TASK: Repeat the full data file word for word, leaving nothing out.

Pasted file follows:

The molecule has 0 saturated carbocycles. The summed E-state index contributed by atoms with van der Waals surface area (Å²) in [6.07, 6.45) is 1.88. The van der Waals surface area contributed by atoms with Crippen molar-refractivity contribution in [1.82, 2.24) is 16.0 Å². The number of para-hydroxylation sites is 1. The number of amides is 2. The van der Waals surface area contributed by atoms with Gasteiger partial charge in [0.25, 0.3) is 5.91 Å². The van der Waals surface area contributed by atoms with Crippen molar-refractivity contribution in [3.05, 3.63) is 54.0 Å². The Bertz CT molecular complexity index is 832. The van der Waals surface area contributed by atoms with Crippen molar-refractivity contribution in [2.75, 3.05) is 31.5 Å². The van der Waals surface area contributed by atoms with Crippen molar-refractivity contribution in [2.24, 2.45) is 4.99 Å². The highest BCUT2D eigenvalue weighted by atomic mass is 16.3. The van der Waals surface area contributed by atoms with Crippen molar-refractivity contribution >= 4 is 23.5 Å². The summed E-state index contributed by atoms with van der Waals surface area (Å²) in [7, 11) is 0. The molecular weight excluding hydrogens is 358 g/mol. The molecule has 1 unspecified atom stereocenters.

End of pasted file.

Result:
The molecule has 0 saturated carbocycles. The summed E-state index contributed by atoms with van der Waals surface area (Å²) in [6.07, 6.45) is 1.88. The van der Waals surface area contributed by atoms with Crippen molar-refractivity contribution in [1.82, 2.24) is 16.0 Å². The number of para-hydroxylation sites is 1. The number of amides is 2. The van der Waals surface area contributed by atoms with Gasteiger partial charge in [0.25, 0.3) is 5.91 Å². The van der Waals surface area contributed by atoms with Crippen molar-refractivity contribution in [3.05, 3.63) is 54.0 Å². The Bertz CT molecular complexity index is 832. The van der Waals surface area contributed by atoms with Crippen molar-refractivity contribution in [2.75, 3.05) is 31.5 Å². The van der Waals surface area contributed by atoms with Crippen molar-refractivity contribution in [2.24, 2.45) is 4.99 Å². The highest BCUT2D eigenvalue weighted by atomic mass is 16.3. The van der Waals surface area contributed by atoms with Crippen molar-refractivity contribution >= 4 is 23.5 Å². The summed E-state index contributed by atoms with van der Waals surface area (Å²) in [7, 11) is 0. The molecular weight excluding hydrogens is 358 g/mol. The molecule has 1 unspecified atom stereocenters.